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12 Jan 2012 07:57
Google has angered Twitter and faces accusations of “warping” its search results and breaking antitrust rules by boosting posts from its Google+ social network in its standard search results.
The changes, which are presently only being implemented in the US via google.com, mean that when people search for information—particularly about individuals—while logged in to Google+, results from the social network will be prominently displayed on the first page of results along with other results from the wider web.
That is likely to have the effect of making existing Google+ users more likely to use the network because they will see fewer results from outside when they search for information—the first page of search results leads to about 90% of click throughs on PCs.
Twitter’s lead lawyer, Alex Macgillivray, called it a “bad day for the internet” and suggested—as a former Google employee—that there would have been dissent internally “at search being warped this way”.
The company later followed it up with a statement, saying: “For years, people have relied on Google to deliver the most relevant results any time they wanted to find something on the internet.
“As we’ve seen time and time again, news breaks first on Twitter, as a result, Twitter accounts and tweets are often the most relevant results. We’re concerned that as a result of Google’s changes, finding this information will be much harder for everyone.
We think that’s bad for people, publishers, news organisations and Twitter users.”
However, Amit Singhai of Google, introducing the changes in a blog post, said: “We’re transforming Google into a search engine that understands not only content but also people and relationships.” He pointed out that Google is introducing a “toggle” that will let people see the results with and without personalisation.
Google is keen to break into the social networking space, having tried before with its Orkut and Buzz products, but seen both fall behind Facebook and Twitter.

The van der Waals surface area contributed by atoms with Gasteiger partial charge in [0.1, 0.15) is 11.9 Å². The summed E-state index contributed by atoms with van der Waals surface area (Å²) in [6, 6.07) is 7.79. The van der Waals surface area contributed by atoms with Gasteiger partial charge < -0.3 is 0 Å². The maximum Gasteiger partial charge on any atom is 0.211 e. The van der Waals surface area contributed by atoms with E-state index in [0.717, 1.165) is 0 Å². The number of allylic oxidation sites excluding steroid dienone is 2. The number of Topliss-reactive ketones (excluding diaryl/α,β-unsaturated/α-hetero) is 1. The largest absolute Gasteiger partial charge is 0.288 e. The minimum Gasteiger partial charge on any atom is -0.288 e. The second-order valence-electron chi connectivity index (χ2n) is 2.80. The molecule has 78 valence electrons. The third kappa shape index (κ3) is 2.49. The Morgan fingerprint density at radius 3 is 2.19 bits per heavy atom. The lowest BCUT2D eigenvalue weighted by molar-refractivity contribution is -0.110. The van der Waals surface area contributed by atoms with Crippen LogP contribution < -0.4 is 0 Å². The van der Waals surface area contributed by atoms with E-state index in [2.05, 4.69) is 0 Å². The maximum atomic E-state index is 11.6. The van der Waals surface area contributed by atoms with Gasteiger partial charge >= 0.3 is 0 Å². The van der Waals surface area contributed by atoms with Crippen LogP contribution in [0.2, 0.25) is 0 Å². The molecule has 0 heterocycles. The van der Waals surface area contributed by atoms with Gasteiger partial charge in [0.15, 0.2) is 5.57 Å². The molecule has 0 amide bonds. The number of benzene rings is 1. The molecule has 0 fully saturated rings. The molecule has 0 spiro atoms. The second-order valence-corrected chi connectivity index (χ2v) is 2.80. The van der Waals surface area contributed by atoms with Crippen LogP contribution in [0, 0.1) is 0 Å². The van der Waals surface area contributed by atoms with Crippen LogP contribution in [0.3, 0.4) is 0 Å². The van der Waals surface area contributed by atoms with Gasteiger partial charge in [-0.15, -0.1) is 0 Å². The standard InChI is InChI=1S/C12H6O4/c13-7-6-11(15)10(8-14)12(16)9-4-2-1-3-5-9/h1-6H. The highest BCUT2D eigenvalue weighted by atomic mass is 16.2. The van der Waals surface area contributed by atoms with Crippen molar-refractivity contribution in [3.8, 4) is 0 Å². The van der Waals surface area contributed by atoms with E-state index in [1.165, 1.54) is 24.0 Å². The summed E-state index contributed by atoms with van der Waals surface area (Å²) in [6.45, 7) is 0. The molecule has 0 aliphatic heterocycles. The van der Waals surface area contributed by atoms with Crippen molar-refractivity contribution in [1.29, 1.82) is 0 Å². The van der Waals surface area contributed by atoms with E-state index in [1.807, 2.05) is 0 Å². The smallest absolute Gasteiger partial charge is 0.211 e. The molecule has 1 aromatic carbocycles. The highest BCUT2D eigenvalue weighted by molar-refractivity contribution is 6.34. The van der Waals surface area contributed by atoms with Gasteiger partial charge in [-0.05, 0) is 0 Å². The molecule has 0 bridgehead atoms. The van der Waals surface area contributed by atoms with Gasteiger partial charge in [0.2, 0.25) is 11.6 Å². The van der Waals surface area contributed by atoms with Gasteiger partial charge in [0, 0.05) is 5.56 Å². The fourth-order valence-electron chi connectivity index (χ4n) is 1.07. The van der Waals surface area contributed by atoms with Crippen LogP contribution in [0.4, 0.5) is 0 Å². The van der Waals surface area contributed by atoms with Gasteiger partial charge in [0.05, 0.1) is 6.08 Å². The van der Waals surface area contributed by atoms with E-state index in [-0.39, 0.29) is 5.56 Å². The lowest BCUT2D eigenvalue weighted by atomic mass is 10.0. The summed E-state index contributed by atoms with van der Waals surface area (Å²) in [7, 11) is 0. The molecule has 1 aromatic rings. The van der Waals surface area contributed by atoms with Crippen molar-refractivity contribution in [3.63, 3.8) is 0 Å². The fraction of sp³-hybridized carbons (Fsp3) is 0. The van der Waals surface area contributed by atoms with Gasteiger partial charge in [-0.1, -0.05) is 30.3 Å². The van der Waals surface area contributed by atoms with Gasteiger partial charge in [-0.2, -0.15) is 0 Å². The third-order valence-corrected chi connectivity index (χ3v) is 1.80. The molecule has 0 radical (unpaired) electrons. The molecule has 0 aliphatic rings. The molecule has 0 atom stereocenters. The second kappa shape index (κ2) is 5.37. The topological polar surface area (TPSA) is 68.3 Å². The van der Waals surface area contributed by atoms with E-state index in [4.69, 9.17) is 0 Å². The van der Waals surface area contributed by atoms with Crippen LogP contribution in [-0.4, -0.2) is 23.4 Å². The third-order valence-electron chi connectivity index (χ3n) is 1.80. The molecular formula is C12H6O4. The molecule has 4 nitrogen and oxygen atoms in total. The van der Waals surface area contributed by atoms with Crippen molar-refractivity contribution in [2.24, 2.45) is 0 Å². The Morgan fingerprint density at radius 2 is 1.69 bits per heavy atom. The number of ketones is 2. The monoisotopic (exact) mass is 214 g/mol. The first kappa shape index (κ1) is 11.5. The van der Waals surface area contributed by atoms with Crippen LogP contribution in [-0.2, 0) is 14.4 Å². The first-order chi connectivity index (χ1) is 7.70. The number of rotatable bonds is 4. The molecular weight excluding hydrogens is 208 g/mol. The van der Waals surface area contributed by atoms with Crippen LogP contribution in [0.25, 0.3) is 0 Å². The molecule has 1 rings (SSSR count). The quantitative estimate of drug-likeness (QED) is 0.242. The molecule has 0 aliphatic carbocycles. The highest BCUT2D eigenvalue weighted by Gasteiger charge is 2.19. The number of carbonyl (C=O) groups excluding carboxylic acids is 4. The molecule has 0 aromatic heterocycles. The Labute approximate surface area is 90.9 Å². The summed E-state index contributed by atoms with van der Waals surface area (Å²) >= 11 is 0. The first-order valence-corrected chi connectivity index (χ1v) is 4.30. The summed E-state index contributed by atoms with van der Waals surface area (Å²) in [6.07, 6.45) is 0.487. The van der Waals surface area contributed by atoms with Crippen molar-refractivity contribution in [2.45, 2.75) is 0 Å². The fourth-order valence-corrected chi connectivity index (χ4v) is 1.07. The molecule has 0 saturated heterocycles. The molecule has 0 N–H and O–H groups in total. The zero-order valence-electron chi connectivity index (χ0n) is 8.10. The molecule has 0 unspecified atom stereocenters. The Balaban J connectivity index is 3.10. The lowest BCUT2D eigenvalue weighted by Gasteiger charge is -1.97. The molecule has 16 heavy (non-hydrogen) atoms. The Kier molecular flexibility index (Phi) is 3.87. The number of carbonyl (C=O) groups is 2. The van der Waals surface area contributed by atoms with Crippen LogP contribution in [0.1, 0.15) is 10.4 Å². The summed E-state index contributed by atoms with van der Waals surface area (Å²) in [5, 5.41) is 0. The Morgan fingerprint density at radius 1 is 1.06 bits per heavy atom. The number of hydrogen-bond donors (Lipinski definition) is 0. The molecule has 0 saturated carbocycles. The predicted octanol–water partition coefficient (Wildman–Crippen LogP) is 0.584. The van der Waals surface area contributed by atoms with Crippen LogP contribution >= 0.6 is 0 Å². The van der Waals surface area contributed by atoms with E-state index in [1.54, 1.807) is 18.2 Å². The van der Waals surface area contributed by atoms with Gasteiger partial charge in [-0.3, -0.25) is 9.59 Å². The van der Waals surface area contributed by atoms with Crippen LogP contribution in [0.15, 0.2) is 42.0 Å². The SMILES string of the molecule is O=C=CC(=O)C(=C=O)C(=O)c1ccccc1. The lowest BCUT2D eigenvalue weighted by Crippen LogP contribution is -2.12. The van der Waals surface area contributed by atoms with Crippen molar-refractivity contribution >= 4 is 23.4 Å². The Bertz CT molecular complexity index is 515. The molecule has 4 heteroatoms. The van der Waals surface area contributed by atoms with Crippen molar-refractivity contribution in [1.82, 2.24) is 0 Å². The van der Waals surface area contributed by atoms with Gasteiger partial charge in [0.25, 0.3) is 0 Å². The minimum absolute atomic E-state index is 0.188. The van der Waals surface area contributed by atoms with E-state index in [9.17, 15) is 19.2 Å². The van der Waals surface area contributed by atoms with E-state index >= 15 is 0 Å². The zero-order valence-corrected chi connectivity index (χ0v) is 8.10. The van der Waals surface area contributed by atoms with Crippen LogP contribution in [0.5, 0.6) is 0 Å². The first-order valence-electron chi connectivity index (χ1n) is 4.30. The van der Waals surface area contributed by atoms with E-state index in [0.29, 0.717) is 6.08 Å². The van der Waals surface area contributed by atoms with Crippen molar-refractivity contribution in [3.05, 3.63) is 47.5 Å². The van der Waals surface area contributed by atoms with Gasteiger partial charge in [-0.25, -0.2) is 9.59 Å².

The Guardian‘s own tests on google.com when not signed in to any Google account found that links to people in Google+ appeared prominently in suggested searches and in most cases also in results, when searching for names including the blogger Robert Scoble, Facebook founder Mark Zuckerberg and search expert John Battelle.
The alteration is not yet being extended to mobile phones using Google’s Android operating system which has more than 50% of smartphone sales worldwide.
Having a Google account is almost essential when using an Android phone because many of the Google services built into the phone require it. A Google spokesperson gave no indication of when or whether the search changes would be extended to Android phones.
The change has come in for criticism from a number of search experts. “Search engines are supposed to send you away to the best information, even if they don’t have their own in stock,” noted Danny Sullivan, who added that Google has previously been excellent at providing links to the most suitable information. “Today’s change is one of the few times where I’m thinking ‘What the hell are you doing, Google?’”
He thinks that Google’s move, which clearly promotes its own nascent service—which was only launched last year, but which Google said had 40-million users last October—could attract antitrust scrutiny because it is only listing information from Google+ posts and because it is offering suggestions of users to follow on Google+.